I became an avid fan of beach volleyball this summer, but not by watching NBC.
It happened on one of those warm evenings when we stayed at the beach without hoodies or jackets, rare here even in the late summer. We celebrated the nice weather by taking a picnic to Big Corona for a swim and walk along the edge of the 70-degree ocean.
The fervor of excited volleyball players – every court on the beach was in use – diverted my attention from a delicious summer novel, “Gone Girl.” People of every age and ability level were driven to emulate the American volleyball champions. Even teams that lacked the ability to get the ball over the net high-fived and back-patted one another after every small victory. There were whoops of, “Yeah! Great save!” and enthusiastic jumping up and down in encouragement, regardless of whether or not they scored a point.
So much team-speak reminded me of a professor I had in grad school for “Techniques in Counseling Couples.” He enjoined us to use the notion of a team as a simile when we treated couples. He said that in conceiving of themselves as “we,” the couple could approach issues in their marriage as a team. “How will we handle this?” would take the place of “We are having a problem because of you.”
I was new to the game, and because of my fix-it-now background in nursing, I preferred concrete strategies and thought more in terms of assigning couples homework and fixing their styles of communication.
Years later, I concede that the professor was right. Strong couples, highly devoted and happy couples, do interact as teammates. Those couples who forget that they are on the same team begin to compete against one another. It isn’t rare for a couple to arrive for their first session and to say they’re not sure what is going wrong, but that they just don’t feel like they’re on the same team anymore.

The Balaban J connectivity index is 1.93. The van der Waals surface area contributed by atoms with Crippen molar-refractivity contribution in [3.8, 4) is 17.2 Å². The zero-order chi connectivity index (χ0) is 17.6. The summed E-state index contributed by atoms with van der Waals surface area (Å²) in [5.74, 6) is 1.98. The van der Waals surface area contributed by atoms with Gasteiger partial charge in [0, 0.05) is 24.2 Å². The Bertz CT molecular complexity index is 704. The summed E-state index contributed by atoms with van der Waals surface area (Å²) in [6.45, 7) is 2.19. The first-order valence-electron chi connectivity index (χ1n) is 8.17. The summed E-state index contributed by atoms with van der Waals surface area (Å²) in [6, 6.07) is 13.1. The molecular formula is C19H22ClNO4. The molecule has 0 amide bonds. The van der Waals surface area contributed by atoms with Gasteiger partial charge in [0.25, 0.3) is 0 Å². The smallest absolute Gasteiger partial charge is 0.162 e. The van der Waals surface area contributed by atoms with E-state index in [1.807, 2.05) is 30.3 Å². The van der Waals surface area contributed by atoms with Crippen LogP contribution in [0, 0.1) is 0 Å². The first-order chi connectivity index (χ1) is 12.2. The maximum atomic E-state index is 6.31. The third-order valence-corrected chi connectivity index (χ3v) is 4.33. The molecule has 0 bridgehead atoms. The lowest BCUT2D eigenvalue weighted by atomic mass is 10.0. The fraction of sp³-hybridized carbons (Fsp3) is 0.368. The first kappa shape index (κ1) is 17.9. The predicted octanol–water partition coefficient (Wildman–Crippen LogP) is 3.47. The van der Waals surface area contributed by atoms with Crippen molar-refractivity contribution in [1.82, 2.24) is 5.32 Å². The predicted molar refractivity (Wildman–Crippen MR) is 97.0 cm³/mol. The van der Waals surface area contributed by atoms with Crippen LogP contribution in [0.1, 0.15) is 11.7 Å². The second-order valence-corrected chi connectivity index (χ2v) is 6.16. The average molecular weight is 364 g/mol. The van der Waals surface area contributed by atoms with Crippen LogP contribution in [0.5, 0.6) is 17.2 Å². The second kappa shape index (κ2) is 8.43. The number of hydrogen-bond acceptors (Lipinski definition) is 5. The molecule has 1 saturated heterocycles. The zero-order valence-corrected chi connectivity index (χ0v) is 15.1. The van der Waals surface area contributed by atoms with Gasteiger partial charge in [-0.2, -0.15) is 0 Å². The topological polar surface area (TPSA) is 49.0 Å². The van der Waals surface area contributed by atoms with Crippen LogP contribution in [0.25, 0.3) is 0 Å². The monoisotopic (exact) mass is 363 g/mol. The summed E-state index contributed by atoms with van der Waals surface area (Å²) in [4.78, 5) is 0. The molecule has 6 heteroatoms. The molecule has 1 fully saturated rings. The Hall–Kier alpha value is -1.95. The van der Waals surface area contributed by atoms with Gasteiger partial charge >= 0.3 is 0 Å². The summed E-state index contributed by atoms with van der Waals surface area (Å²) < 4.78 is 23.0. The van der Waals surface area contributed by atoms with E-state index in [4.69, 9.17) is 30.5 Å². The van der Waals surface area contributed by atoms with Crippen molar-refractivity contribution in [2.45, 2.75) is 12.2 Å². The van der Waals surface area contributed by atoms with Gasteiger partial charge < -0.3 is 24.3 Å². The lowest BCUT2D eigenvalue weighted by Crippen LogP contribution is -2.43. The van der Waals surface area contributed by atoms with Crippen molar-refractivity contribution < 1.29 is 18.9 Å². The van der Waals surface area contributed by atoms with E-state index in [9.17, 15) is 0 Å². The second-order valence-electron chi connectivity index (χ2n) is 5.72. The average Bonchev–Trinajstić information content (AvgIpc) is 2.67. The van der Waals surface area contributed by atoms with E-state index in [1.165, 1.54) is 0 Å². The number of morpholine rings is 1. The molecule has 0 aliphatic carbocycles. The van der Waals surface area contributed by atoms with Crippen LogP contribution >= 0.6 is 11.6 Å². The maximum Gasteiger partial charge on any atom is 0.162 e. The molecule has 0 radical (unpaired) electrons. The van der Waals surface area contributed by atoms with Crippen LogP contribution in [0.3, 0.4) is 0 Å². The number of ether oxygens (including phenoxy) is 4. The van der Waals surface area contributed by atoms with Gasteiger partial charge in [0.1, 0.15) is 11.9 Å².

Being on the same team translates to having to play the game even though sometimes you may not like your teammate very much. No one plays a whole season without noticing an irritating flaw in fellow players.
But, as a member of the American women’s swim team explained this summer, being part of a team sometimes means subjugating your own needs to what the team needs in order to succeed. In his book, “The Road Less Traveled,” Scott Peck asserted that an ability to sometimes give up one’s own need for the sake of the relationship is perhaps the pinnacle of self-actualization, and is the essential gift that marriage offers the individual.
Teammates don’t blame each other for a losing score. We don’t expect the pitcher to condemn or criticize the catcher in the post-game interview after a losing ball game. In the relationship of teammates in athetics, it’s well understood that to win games, the whole has to operate as one.
Teammates tell other people good things about each other. Winning more games is unlikely when players sit at mealtime and attempt to show how the other has failed to do well enough. Telling other people good things about your spouse, in front of him or telling your spouse good things to her face are elementary to making a happy life.
The post-Olympics high inspires otherwise rational people to hit a black and white ball around the beach, while running fast in deep sand. The high-fives and fanny-pats look like the most fun to me, though.
Try some of the excitement at home and see what happens when you say, “Way to go!” “Great idea for dinner, Hon!” “You rock that screwdriver, Babe!” “Awesome save on that barbecue, Sweetie!”